NASA and Harvard University have established the NASA Tournament Lab (NTL), which will enable software developers to compete with each other to create the best computer code for NASA systems.
The NTL provides an online virtual facility for NASA researchers with a computational or complex data processing challenge to “order” a solution, just like they would order laboratory tests or supplies.
Software developers will compete with each other to create a winning solution, as measured by internal code quality, performance against benchmarks, and the ability to be integrated into NASA systems. The competition will provide the researchers with a finished software solution at a lower cost than if they hired an individual developer or team.
“NASA is at the forefront of this cutting edge approach,” said Jason Crusan, chief technologist for space operations at NASA Headquarters in Washington. “We want to advance knowledge of how to manage these tournaments and gain solutions to technical mission requirements with real world results for operational and future programs.”
This approach, often termed “crowd sourcing” or “broadcast search,” lessens the effects of uncertainty in software development by searching for a problem’s solution through multiple, parallel paths. Instead of relying on one individual or team, the researcher can access many, independent ideas, which increases the chances of a successful solution.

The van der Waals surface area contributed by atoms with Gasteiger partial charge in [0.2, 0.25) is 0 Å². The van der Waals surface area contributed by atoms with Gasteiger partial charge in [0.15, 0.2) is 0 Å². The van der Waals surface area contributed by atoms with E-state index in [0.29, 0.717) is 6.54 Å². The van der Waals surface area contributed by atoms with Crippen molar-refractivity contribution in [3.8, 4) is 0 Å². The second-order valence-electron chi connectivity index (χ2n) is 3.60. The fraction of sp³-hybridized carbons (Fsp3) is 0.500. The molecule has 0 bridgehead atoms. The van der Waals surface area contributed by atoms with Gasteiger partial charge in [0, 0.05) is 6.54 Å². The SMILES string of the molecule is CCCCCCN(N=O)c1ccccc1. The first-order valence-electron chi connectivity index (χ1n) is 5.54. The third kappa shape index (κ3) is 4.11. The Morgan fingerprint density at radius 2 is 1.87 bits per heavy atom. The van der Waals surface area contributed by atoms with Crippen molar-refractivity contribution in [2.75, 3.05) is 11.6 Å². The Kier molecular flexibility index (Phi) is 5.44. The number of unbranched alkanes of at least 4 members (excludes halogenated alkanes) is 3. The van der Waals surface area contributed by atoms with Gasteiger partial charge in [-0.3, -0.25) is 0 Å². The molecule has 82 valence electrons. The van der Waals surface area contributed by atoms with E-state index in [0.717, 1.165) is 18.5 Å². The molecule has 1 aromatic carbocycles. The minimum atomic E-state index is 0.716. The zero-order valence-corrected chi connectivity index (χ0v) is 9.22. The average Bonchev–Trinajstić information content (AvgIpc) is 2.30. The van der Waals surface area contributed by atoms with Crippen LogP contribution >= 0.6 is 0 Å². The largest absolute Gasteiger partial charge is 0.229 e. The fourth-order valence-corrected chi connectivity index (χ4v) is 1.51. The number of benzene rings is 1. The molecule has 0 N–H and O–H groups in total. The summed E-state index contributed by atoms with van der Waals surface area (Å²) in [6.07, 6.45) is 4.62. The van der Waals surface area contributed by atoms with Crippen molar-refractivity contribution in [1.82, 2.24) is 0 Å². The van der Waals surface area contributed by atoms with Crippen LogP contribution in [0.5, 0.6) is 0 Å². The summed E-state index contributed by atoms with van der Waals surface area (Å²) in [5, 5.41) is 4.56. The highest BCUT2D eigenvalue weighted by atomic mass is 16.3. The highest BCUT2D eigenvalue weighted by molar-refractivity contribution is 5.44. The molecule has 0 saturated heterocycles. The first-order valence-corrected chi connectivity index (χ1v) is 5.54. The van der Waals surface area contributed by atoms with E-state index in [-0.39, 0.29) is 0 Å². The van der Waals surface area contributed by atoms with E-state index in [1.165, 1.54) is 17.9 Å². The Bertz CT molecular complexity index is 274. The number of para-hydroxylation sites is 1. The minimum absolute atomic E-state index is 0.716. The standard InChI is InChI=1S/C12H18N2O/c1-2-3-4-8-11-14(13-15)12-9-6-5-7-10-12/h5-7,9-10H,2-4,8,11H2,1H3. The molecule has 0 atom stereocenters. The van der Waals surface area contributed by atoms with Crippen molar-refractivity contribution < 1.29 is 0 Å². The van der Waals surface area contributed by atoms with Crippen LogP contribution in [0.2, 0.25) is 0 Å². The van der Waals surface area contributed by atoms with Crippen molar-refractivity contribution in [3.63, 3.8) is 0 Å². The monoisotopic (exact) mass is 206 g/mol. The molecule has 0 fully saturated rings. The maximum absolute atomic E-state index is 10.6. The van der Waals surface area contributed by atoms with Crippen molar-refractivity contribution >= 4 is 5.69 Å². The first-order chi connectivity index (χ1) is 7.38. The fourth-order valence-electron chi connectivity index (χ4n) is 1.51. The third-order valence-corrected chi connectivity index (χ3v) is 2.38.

The lab will be housed at Harvard’s Institute for Quantitative Social Science under the direction of Principal Investigator and Harvard Business School Professor Karim R. Lakhani, a leading scholar on distributed innovation and crowdsourcing. London Business School Professor Kevin Boudreau, an expert on platform-based competition, will be the chief economist of the NTL.
Under the NTL initiative, Lakhani and Boudreau also will conduct basic empirical research on the appropriate contest design parameters that yield the most effective solutions in a tournament setting. This will enable the routine use of innovation tournaments as a problem solving approach within NASA and the rest of the public sector. Harvard will collaborate with TopCoder Inc., a company that administers contests in software architecture and development, to manage and conduct the tournaments.
Lakhani and Boudreau have previously worked with challenge implementation companies to launch three experimental competitions using problems from the Harvard Medical School’s Clinical and Translational Science Center and NASA’s division of Space Life Sciences. Results from the experiments demonstrated the ability to deliver high performing solutions and extend the concept of innovation tournaments to scientific and engineering contexts.
Founded in 2001, TopCoder provides a stable infrastructure for conducting competitions. Through its website, members obtain problems; submit solutions, judge submissions, and view results, scores and statistics.
All member activities are tracked in real-time and performance statistics are made available for all to see. The website also enhances interaction through a “town square” with discussion boards and a wiki to share information.
For additional information about the NASA Tournament Lab initiative, visit: